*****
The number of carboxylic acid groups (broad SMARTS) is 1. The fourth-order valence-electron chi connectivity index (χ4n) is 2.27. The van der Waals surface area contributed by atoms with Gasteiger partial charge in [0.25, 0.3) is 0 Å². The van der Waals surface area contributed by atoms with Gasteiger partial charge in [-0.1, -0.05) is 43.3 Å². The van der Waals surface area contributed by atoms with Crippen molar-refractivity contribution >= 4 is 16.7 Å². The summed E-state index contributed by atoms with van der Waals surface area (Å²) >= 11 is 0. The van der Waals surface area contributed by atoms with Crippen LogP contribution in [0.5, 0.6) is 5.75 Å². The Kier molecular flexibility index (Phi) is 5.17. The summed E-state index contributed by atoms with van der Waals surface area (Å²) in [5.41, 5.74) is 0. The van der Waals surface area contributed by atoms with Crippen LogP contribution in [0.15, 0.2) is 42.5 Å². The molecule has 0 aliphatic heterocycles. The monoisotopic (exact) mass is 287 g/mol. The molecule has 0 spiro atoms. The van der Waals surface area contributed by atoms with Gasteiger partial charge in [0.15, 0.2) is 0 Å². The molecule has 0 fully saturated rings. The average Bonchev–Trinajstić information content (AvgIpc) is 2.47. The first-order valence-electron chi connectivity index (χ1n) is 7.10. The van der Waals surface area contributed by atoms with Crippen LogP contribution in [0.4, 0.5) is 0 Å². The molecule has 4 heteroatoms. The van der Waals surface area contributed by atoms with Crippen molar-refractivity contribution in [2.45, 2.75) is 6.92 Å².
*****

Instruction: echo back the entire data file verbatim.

The number of carboxylic acid groups (broad SMARTS) is 1. The fourth-order valence-electron chi connectivity index (χ4n) is 2.27. The van der Waals surface area contributed by atoms with Gasteiger partial charge in [0.25, 0.3) is 0 Å². The van der Waals surface area contributed by atoms with Gasteiger partial charge in [-0.1, -0.05) is 43.3 Å². The van der Waals surface area contributed by atoms with Crippen molar-refractivity contribution >= 4 is 16.7 Å². The summed E-state index contributed by atoms with van der Waals surface area (Å²) >= 11 is 0. The van der Waals surface area contributed by atoms with Crippen LogP contribution in [0.5, 0.6) is 5.75 Å². The Kier molecular flexibility index (Phi) is 5.17. The summed E-state index contributed by atoms with van der Waals surface area (Å²) in [5.41, 5.74) is 0. The van der Waals surface area contributed by atoms with Crippen LogP contribution in [0.15, 0.2) is 42.5 Å². The molecule has 0 aliphatic heterocycles. The monoisotopic (exact) mass is 287 g/mol. The molecule has 0 spiro atoms. The van der Waals surface area contributed by atoms with Gasteiger partial charge in [0.15, 0.2) is 0 Å². The molecule has 0 fully saturated rings. The average Bonchev–Trinajstić information content (AvgIpc) is 2.47. The first-order valence-electron chi connectivity index (χ1n) is 7.10. The van der Waals surface area contributed by atoms with Crippen LogP contribution in [0.4, 0.5) is 0 Å². The molecule has 4 heteroatoms. The van der Waals surface area contributed by atoms with Crippen molar-refractivity contribution in [2.45, 2.75) is 6.92 Å².